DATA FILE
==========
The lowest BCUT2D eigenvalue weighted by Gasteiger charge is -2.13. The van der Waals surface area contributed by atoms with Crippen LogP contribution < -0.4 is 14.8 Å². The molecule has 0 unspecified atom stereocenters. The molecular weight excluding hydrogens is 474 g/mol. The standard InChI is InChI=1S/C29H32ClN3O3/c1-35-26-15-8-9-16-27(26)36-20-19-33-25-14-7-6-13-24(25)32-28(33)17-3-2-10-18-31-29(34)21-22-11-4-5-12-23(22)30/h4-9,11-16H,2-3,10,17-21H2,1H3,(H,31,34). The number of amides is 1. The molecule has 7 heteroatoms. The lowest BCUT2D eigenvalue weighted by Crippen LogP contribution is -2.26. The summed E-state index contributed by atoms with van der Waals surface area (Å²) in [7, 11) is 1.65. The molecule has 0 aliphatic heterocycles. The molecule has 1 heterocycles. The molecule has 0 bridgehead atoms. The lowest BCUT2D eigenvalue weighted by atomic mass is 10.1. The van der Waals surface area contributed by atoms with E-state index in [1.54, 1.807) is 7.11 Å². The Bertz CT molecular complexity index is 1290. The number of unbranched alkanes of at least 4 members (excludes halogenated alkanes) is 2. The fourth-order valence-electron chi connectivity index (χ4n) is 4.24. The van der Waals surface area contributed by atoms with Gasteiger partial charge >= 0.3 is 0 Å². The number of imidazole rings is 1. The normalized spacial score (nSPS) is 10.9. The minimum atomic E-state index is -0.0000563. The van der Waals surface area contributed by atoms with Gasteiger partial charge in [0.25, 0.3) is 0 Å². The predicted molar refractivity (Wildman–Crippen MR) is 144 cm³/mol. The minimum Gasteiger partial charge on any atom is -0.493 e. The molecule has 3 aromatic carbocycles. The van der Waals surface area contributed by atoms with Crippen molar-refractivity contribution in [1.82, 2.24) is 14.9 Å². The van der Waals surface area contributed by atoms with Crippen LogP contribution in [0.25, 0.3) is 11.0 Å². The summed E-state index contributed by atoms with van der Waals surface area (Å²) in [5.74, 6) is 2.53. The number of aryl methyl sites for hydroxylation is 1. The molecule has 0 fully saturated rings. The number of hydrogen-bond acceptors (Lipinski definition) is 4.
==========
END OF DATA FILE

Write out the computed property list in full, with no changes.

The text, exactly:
The lowest BCUT2D eigenvalue weighted by Gasteiger charge is -2.13. The van der Waals surface area contributed by atoms with Crippen LogP contribution < -0.4 is 14.8 Å². The molecule has 0 unspecified atom stereocenters. The molecular weight excluding hydrogens is 474 g/mol. The standard InChI is InChI=1S/C29H32ClN3O3/c1-35-26-15-8-9-16-27(26)36-20-19-33-25-14-7-6-13-24(25)32-28(33)17-3-2-10-18-31-29(34)21-22-11-4-5-12-23(22)30/h4-9,11-16H,2-3,10,17-21H2,1H3,(H,31,34). The number of amides is 1. The molecule has 7 heteroatoms. The lowest BCUT2D eigenvalue weighted by Crippen LogP contribution is -2.26. The summed E-state index contributed by atoms with van der Waals surface area (Å²) in [7, 11) is 1.65. The molecule has 0 aliphatic heterocycles. The molecule has 1 heterocycles. The molecule has 0 bridgehead atoms. The lowest BCUT2D eigenvalue weighted by atomic mass is 10.1. The van der Waals surface area contributed by atoms with E-state index in [1.54, 1.807) is 7.11 Å². The Bertz CT molecular complexity index is 1290. The number of unbranched alkanes of at least 4 members (excludes halogenated alkanes) is 2. The fourth-order valence-electron chi connectivity index (χ4n) is 4.24. The van der Waals surface area contributed by atoms with Gasteiger partial charge >= 0.3 is 0 Å². The number of imidazole rings is 1. The normalized spacial score (nSPS) is 10.9. The minimum atomic E-state index is -0.0000563. The van der Waals surface area contributed by atoms with Gasteiger partial charge in [0.25, 0.3) is 0 Å². The predicted molar refractivity (Wildman–Crippen MR) is 144 cm³/mol. The minimum Gasteiger partial charge on any atom is -0.493 e. The molecule has 3 aromatic carbocycles. The van der Waals surface area contributed by atoms with Crippen molar-refractivity contribution in [1.82, 2.24) is 14.9 Å². The van der Waals surface area contributed by atoms with Crippen LogP contribution in [0.25, 0.3) is 11.0 Å². The summed E-state index contributed by atoms with van der Waals surface area (Å²) in [5.74, 6) is 2.53. The number of aryl methyl sites for hydroxylation is 1. The molecule has 0 fully saturated rings. The number of hydrogen-bond acceptors (Lipinski definition) is 4.